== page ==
Brand history.  Why Jaguar… it wasn’t called Jaguar!

Brand history. Why Jaguar… it wasn’t called Jaguar!


In 1922, William Lyons and William Walmsley started a body shop under the company name Swallow Sidecar. At the beginning of the company, production was focused on the production of aluminum boxes for sidecars.

Not enough production for the ambitious William Lyons. Swallow begins building bodies for the Austin Seven along with sidecars; in 1928 the company was renamed the Swallow Sidecar and Coachbuilding Company and moved to Coventry.

The beginning in the car

William Lyons has big plans; in 1931 the first car appeared: Swallow Sidecar 1 or SS1, produced by a subsidiary of SS Cars limited. William Walmsley, who does not have the same goals, sold all his shares to… William Lyons.

The first success comes soon and, in 1935, it is a sedan then, the sports road is rejected; it is SS 100 that will know the big victory in the competition.

In 1937, the 2.5 liter saloon became the first Jaguar. The popularity of the brand has been given after this name was found by William Lyons himself, who is also the marketing director of the brand.

Political correctness rules

No car will be produced during World War II; the company is contributing to the war effort. In 1945, after the victory over Nazi Germany, it was fashionable to change; SS is no longer in the scent of sanctity… Jaguar cars ltd will be the official name from now on.

The logo takes the profile of a leaping cat with Jaguar’s name written in large green letters. And Jaguar established itself as a sports car manufacturer and went as far as winning the 24 Hours of Le Mans several times in the 1950s. A leaping cat adorns the bonnet and its open mouth has been on the grilles since the XK 120.

Jaguar, a brand with an appetite

In 1960, Daimler, a smaller, even higher brand, was taken over by William Lyons. In 1961, it was a truck company and engine manufacturers Meadows and Coventry Climax (V8s for Lotus Formula 1 cars that won the competition thanks to Jim Clark). It is also the appearance of “Type E”. In 1966, William Lyons merged Jaguar with the British Motor Corporation (Austin, Austin Healey, Morris, MG, Riley and Wolseley).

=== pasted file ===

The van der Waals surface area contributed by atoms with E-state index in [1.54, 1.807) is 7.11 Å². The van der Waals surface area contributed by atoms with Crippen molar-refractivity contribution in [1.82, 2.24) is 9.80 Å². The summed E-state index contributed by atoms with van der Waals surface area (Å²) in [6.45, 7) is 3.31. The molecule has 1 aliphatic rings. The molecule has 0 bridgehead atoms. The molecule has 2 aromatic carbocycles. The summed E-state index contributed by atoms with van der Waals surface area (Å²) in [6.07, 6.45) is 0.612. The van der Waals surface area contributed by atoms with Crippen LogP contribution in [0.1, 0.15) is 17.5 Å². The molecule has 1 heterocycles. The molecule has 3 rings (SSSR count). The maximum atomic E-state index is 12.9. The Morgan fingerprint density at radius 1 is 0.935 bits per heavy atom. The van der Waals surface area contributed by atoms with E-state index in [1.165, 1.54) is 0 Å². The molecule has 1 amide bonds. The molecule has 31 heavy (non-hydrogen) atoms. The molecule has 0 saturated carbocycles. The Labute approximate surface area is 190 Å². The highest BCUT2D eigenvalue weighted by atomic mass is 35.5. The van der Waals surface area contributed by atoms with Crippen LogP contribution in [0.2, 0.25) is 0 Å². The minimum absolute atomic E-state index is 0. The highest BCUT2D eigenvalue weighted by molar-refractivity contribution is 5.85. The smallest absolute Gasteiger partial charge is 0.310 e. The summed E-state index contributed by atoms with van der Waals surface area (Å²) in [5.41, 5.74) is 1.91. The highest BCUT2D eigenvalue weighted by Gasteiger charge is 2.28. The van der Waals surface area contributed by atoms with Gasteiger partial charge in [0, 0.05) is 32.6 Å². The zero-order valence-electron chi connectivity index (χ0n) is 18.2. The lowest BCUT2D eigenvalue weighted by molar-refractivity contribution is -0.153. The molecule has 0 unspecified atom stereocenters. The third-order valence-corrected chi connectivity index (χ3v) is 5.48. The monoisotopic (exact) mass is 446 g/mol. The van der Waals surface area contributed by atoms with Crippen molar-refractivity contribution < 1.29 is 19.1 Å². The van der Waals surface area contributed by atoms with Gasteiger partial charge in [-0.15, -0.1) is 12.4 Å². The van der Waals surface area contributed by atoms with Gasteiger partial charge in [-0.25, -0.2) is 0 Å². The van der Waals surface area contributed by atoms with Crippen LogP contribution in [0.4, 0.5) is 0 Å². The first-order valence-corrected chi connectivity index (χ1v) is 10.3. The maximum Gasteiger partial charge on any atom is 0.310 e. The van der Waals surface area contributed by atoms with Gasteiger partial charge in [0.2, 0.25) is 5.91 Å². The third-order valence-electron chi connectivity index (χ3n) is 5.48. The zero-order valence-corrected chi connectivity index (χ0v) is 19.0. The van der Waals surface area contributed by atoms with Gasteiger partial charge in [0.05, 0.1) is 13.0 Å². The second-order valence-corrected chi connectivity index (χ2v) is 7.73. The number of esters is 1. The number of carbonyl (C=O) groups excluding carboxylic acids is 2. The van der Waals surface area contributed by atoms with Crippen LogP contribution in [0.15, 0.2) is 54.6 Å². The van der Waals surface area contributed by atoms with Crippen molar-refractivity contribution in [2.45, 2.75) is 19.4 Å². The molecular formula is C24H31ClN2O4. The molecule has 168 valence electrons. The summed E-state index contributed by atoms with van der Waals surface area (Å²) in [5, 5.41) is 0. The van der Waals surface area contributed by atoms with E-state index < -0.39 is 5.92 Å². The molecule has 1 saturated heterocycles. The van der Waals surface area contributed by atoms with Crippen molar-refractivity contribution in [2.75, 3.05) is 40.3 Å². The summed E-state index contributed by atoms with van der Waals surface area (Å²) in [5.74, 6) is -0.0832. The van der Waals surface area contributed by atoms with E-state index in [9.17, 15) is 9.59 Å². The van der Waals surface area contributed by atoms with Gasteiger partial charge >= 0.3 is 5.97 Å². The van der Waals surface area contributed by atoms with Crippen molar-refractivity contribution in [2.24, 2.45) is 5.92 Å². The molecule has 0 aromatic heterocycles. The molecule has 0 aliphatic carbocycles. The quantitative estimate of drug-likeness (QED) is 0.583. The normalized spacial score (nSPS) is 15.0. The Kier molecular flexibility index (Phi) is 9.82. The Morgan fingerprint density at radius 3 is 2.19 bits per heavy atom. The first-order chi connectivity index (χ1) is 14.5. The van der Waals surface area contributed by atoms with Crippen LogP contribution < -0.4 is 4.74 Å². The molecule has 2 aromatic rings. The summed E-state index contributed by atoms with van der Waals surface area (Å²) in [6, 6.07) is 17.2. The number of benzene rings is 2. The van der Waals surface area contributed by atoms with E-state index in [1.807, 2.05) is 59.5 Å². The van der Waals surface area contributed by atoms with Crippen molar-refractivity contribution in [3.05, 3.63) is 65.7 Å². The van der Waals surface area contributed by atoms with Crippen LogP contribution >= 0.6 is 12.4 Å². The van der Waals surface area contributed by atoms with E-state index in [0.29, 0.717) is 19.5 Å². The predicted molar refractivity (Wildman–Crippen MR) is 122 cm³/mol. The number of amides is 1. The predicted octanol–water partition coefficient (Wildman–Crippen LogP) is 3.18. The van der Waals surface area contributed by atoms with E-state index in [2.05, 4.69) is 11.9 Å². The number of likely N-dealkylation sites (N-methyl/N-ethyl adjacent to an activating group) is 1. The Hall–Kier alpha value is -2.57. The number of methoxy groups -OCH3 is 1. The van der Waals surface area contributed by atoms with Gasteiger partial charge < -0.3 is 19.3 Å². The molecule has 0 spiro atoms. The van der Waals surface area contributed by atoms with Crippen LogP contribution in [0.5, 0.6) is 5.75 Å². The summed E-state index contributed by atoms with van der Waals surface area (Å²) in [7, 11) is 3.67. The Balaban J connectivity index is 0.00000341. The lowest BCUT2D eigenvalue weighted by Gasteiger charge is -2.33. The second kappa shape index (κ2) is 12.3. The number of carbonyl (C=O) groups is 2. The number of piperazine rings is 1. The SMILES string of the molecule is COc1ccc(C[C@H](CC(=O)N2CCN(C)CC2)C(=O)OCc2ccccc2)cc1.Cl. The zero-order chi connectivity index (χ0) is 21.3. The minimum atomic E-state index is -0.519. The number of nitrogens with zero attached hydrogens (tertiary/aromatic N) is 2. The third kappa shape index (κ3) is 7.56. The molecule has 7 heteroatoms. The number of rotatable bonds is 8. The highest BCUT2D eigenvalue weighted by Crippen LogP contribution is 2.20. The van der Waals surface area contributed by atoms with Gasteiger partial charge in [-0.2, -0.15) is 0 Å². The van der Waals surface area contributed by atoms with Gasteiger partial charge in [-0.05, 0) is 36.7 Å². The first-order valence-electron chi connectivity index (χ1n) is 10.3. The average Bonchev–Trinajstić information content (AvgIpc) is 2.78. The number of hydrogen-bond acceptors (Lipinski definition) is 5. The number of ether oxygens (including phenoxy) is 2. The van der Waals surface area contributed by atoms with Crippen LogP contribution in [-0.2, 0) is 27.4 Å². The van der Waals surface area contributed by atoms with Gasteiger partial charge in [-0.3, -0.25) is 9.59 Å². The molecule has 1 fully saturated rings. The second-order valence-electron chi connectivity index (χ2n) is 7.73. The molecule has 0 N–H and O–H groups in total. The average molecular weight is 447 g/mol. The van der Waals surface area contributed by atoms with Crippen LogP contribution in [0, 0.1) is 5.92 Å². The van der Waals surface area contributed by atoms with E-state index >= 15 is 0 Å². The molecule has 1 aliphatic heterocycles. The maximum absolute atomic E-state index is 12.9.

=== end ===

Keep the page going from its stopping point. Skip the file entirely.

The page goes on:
In 1968, the XJ sedan replaced all sedans of the brand. The new group, British Motors holding, would merge two years later with Leyland to form British Leyland. At the age of 70, in 1972, William Lyons left the presidency of Jaguar. The dark period begins.



The first logo with a jumping cat appeared in 1945 with the new name of the company.

A lame jaguar

The management, which today is described as bad, of British Leyland is lowering the quality of the production of Jaguars owned by the group. The logo remains unchanged but Jaguar has lost its luster due to frequent reliability issues.

Jaguar will be privatized in 1984 by the government of the Iron Lady, Margaret Thatcher. This is an era where Jaguar shines with endurance. Quality improves little by little until 1989 when Ford owns the nugget. Ten years later, Ford included Jaguar in the “First Car Group” with Aston Martin, Land Rover and Volvo.


In 2001, jaguar grew longer and its characteristics were further improved;  The Jaguar letters are now in black, always in capital letters.
In 2001, jaguar grew longer and its characteristics were further improved; The Jaguar letters are now in black, always in capital letters.

2001, logo change

First, the actual evolution of the logo, the jaguar is lengthened and the features are improved; The Jaguar letters are now in black, still in large letters, and widely spaced. In 2005, helmet statues were banned.

In 2008, the Indian group Tata owned Jaguar but will wait until 2012 to change the logo again, which takes metallic reflections in a 3D effect. The Jaguar is still featured on the grille as an open-mouthed canister on a silver or red background, depending on the car.